Now all we need is a fire

December 20, 2010 | My Jottings

I have always loved a good fire in the fireplace. In my childhood home in Southern California, we had a fireplace in the living room, but my mother didn’t like using it. Granted, we rarely needed a fire in the hearth since our weather was almost always warm, but on those infrequent rainy days I always asked if we could build a fire. She usually said no, because the ashes and the wood chips were just too much for Mom to deal with. She relented on Christmas, though. Almost every Christmas morning, even though it was often 70 degrees outside, we burned our Christmas wrapping paper in the fireplace and I would kneel by the blaze and watch, happy and contented.

It’s one of the reasons I love living in Minnesota, even though sometimes the bitter cold gets to me. I love snow and the smell of woodsmoke in the air, and I love a good fire to warm our feet by. In the house we lived in for 24 years, we used our gas fireplace a lot. Unfortunately, building a roaring wood fire in a large open fireplace when it’s below zero outside, really serves to make a room ultimately colder. Most people who live in cold climes know that a blaze in the firebox can create a powerful draw, sucking the warm air out of the room and up the chimney. I think that’s why many people here opt for wood stoves or gas inserts in their fireplaces.

Anyway, we have two fireplaces in our house, and both are closed at the damper and capped off at the top of the chimney — isn’t that just a little bit sad? We had plans years ago to have gas inserts installed in both fireplaces, but now we’ve put those plans on the back burner (ha) and probably won’t do that since we plan to move next year, if possible. But we still love our fireplaces, even if we don’t literally warm our feet by them.

When we first looked at this house, we knew it needed a lot of work to make it something that would suit our family and business needs, and when I saw the fireplace in the living room, I thought it called for something more.

Here’s a photo of the fireplace (and our friend Danny) on a day we toured the house, still unsure about whether we would buy it:

See how there was no mantel or surround around the fireplace? There was just a simple little shelf, and I thought the beautiful carving on the fireplace called for something more grand than a shelf. We also had the glass-shelved bookcase to the right of the fireplace removed, to make the corner of the living room someplace we could put a comfy chair. You may also notice the bumps on the walls, which I called Bubble-wrap for Giants — we had the whole room replastered so these bumps would not drive me to distraction. :) The house was built in 1925, and apparently this was a plastering technique very in vogue back then.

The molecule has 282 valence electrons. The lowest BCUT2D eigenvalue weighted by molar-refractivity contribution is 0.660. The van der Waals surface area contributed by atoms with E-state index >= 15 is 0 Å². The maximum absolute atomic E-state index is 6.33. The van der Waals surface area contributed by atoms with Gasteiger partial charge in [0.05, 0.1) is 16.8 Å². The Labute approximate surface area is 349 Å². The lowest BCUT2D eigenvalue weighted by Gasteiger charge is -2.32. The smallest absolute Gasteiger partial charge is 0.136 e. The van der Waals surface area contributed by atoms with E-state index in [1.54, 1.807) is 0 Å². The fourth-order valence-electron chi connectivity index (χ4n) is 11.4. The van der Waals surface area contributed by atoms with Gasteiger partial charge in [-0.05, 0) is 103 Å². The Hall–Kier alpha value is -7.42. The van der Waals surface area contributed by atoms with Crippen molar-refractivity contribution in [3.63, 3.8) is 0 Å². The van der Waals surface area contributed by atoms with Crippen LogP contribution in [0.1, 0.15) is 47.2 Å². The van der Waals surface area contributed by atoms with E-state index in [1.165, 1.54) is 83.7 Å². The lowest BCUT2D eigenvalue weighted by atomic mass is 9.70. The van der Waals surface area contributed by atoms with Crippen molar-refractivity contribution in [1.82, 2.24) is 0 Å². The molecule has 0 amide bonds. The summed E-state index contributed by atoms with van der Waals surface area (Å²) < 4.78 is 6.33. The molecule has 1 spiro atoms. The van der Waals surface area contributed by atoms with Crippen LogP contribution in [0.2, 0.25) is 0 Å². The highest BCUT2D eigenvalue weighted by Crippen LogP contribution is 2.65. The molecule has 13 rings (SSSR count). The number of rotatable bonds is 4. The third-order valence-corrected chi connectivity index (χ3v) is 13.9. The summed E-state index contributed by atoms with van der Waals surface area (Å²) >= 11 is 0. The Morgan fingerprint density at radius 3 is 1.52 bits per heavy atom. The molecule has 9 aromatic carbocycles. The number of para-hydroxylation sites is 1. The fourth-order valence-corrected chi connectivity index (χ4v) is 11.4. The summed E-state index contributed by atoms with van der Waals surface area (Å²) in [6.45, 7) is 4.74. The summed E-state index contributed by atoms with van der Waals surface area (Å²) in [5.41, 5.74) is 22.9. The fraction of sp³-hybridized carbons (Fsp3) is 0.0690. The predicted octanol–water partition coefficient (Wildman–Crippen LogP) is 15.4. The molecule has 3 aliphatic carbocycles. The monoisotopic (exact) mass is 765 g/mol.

Here’s a photo of the fireplace after we had lived here several months:

It was rather plain-looking, but the huge bumps were gone and the bookcase to the right had been filled in, making room for an overstuffed chair in which to read.

I kept trying to find a simple fireplace surround that didn’t cost an arm and a leg, but ours would require special measurements, because the wall to the left of the fireplace is narrow and borders a window seat. Most large fireplace surrounds I found had vertical pillars that were too wide.

I forgot about it for a couple of years, and then when we made the decision to move sooner than we had originally planned, I knew the living room would need a fireplace surround. It’s the focal point of the room, and needs a more substantial visual anchor. A few months ago I found a surround online that seemed like it would fit perfectly and was about a third of the cost I had anticipated, so I sent for it.

Here is how it looked right after it was installed:

We hadn’t hung anything above it yet, and just started experimenting with what we’d put on the mantel shelf, but already I loved the look better than the little brown shelf that had topped the fireplace before.

Here’s how it looks today:

The surround is only primed right now, and after the holidays I plan to paint it a creamy white. I also have a pretty wooden applique I will affix to the horizontal part before I paint, hopefully giving it an older look.

Michael and I sat on the couch together last night and enjoyed some softly playing Christmas carols and the comforting glow of the tree lights. We both like how the fireplace surround turned out. But I couldn’t help but think how nice it would have been to have a real fire in the hearth.

One can enjoy a wood fire worthily only when he warms his thoughts by it as well as his hands and feet.

Odell Shepherd

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We are under another winter storm warning today, with up to seven inches of snow predicted. All we need now is a fire.

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Comments

  1. Jessica says:

    What a beautiful room!!!!

  2. Just Julie says:

    Thank you Jessica! Merry Christmas….

  3. Lloyd says:

    The evolution of a fireplace–good job. Paint a fire, Julie, a glowing, nighttime campfire, where stories flow.Harvey Sandstrom has just the painting–it will be our audio book insert, By the Campfire’s Ruddy Glow. I’ll email it to you. Not missing Minnesota cold in the least.

  4. Just Julie says:

    I think we’ll visit Arizona someday, Lloyd. Snowbirdism is looking pretty attractive.

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